Elections Canada currently encourages youth participation in the electoral process through a number of administrative initiatives listed on the Young Voters section of the Elections Canada Web site (e.g. Student Vote, The Democracy Project and Go Vote). These administrative initiatives complement the current provisions of the Canada Elections Act to promote participation by youth in the electoral process without waiting to reach voting age. Young people, like all persons, are free to provide volunteer services, as such volunteer services do not constitute contributions (except where a self-employed person provides a type of service for which that person normally charges).Footnote 19 They are also free to make monetary contributions, according to the rules of the Act as they feel appropriate, which will be reported and count toward their individual caps.Footnote 20 Through such means, young people may feel more included in the electoral process and have a stake in the outcome of political judgments.
Nor are additional administrative measures respecting the reporting of youth contributions recommended at this time – such as the inclusion of the ages of contributors under some specified age. Such additional reporting requirements would single out youth participation and might discourage it. Moreover, insofar as any person could be used to improperly channel secret contributions, the very young are the least likely to be chosen for that purpose because significant contributions made through them raise suspicions.
For these reasons, additional restrictions on the ability to make contributions based on age criteria are not recommended at this time. If such restrictions were to be considered, much effort would have to be expended on determining which types of contributions were to be included under the new restrictions and the appropriate age upon which such restrictions would be predicated.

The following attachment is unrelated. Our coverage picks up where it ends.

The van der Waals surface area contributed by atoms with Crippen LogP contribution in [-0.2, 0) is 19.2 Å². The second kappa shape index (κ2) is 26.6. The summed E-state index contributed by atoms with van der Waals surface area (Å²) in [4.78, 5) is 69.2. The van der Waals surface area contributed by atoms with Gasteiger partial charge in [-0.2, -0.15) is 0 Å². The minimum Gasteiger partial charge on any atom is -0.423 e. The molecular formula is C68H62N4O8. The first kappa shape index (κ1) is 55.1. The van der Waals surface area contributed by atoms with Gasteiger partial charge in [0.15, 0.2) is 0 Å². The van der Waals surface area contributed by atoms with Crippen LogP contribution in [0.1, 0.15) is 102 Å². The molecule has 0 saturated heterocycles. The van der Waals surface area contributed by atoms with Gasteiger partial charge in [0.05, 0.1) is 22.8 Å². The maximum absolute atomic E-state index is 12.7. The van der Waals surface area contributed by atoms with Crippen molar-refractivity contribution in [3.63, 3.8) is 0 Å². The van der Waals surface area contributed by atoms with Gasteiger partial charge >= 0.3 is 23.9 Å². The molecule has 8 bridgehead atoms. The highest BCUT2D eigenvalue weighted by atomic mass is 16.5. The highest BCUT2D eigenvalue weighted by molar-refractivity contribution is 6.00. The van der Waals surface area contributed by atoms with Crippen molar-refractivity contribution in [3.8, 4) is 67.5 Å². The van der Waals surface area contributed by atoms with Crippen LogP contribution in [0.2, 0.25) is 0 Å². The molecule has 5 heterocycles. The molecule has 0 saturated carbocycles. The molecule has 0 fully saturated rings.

Return to source of Footnote 18 405.2(1) No person or entity shall
(a) circumvent, or attempt to circumvent, the prohibition under subsection 404(1) or a limit set out in subsection 405(1) or section 405.31; or
(b) act in collusion with another person or entity for that purpose.
(2) No person or entity shall
(a) conceal, or attempt to conceal, the identity of the source of a contribution governed by this Act; or
(b) act in collusion with another person or entity for that purpose.
(3) No person who is permitted to accept contributions under this Act shall knowingly accept a contribution that exceeds a limit under this Act.
Return to source of Footnote 19 The following definitions are found in section 2 of the Act:
"non-monetary contribution" means the commercial value of a service, other than volunteer labour, or of property or of the use of property or money to the extent that they are provided without charge or at less than their commercial value.
"volunteer labour" means any service provided free of charge by a person outside of their working hours, but does not include such a service provided by a person who is self-employed if the service is one that is normally charged for by that person.
Return to source of Footnote 20 While the Canada Elections Act requires that an individual must be at least 18 years of age on election day to be appointed an election officer, the Act also provides, among other things, for the appointment of citizens as young as 16 who reside in the relevant district where a returning officer is unable to identify a person who meets the age requirement (subsection 22(5)).